The Kansas City Police Department says they will cover this weekend’s rally by neo-Nazi group, National Socialist Movement, as they would any protest or rally.
However, the KCPD released a statement this week outlining comprehensive security measures, including designated access areas to the protest site with a long list of prohibited items.
The police will have specific entry points at designated rally sites where uniformed officers will be screening those who enter.
“While police support everyone’s First Amendment rights to peaceably assemble and protest,” the release says, "(we) will be securing the rally area and prohibiting several items to make the environment as safe as possible.”
Prohibited items include:
- Any type of firearm regardless of permit
- Backpack or any other type of bag/purse, etc.
- Baby carriage/stroller/car seat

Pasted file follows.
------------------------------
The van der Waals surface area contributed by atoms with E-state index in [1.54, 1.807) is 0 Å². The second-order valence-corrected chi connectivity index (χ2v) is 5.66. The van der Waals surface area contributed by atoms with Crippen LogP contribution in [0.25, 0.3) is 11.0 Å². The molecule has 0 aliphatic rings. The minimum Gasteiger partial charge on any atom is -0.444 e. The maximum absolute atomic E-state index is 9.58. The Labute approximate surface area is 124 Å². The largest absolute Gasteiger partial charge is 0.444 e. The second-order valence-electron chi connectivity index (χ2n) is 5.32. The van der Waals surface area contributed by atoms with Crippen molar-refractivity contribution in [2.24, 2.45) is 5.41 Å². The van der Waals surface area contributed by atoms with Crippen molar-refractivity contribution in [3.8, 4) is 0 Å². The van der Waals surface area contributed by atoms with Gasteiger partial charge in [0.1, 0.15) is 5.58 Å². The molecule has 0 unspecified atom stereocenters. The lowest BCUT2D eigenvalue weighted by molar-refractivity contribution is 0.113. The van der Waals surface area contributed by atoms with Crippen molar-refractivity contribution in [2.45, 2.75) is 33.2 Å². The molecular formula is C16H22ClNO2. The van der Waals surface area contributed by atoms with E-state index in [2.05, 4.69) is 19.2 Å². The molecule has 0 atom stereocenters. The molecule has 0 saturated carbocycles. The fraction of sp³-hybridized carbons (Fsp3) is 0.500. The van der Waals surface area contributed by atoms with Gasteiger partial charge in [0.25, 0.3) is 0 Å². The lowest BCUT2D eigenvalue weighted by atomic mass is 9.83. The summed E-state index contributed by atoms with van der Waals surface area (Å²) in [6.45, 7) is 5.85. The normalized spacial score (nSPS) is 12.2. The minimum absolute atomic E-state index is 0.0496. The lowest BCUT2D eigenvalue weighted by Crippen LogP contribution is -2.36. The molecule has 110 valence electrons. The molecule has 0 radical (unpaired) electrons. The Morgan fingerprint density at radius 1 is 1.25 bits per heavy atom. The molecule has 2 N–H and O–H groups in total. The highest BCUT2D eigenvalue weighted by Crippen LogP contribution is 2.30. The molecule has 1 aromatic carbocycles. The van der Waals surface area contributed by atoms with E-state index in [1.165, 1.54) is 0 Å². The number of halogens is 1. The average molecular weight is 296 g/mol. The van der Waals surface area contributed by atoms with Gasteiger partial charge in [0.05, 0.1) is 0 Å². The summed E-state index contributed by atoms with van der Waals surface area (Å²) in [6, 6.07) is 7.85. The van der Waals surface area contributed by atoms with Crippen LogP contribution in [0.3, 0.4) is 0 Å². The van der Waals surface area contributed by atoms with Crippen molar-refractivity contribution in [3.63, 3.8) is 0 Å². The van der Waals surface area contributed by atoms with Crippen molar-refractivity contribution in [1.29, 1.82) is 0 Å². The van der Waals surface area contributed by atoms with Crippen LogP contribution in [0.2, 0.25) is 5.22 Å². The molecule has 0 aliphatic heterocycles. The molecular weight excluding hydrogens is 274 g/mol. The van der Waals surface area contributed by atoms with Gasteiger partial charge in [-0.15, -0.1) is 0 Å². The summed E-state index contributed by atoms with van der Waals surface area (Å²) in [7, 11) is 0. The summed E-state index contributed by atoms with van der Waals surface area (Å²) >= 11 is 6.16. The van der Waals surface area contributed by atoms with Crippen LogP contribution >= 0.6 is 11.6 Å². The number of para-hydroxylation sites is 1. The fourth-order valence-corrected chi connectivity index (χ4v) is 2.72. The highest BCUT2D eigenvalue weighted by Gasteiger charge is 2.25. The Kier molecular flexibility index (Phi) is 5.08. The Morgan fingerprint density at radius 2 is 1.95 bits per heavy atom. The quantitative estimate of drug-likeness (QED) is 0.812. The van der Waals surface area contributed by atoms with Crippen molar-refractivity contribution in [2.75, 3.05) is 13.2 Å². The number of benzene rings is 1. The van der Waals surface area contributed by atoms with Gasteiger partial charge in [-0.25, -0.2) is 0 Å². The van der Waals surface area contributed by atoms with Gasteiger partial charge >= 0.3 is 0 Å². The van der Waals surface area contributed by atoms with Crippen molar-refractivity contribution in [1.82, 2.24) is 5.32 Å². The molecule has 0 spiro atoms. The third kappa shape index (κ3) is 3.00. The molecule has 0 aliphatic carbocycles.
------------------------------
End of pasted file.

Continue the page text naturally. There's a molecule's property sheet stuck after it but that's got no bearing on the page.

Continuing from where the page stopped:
- No poles of any type material, wooden sticks, etc. attached to a flag or sign - or for any other use
- No personal defense sprays (OC, CS, etc.) regardless of the size of the container
- No aerosol spray cans of any type
- No liquid containers, including water bottles
- Knives of any type
- Padlocks, chains, cable, rope, etc.
- Any item which could be used as a projectile (ball, rock, etc.)
- Portable heaters
- Any portable bullhorn/speaker/annunciation device in which the user has not obtained a permit for the use of said device from the City of KC MO for this specific rally.
- Any other item deemed by the police as having the potential to be used as a weapon.
Two counter protests have been planned.
The Latino Coalition of Kansas City will protest opposite the neo-Nazi group at the Jackson County Courthouse on Saturday at 2 p.m.
At 3 p.m., a second protest organized by a number of human and civil rights organizations and immigrant rights groups will gather at the Liberty Memorial. Among the groups involved are the NAACP, Jewish Community Relations Bureau, Advocates for Immigrant Rights and Reconciliation, IREHR.org, SCLC, LULAC and the Greater Kansas City Inter-Faith Council.
The organizations say they are meeting at a different location to avoid verbal or physical confrontation that they say helps hate groups recruit members.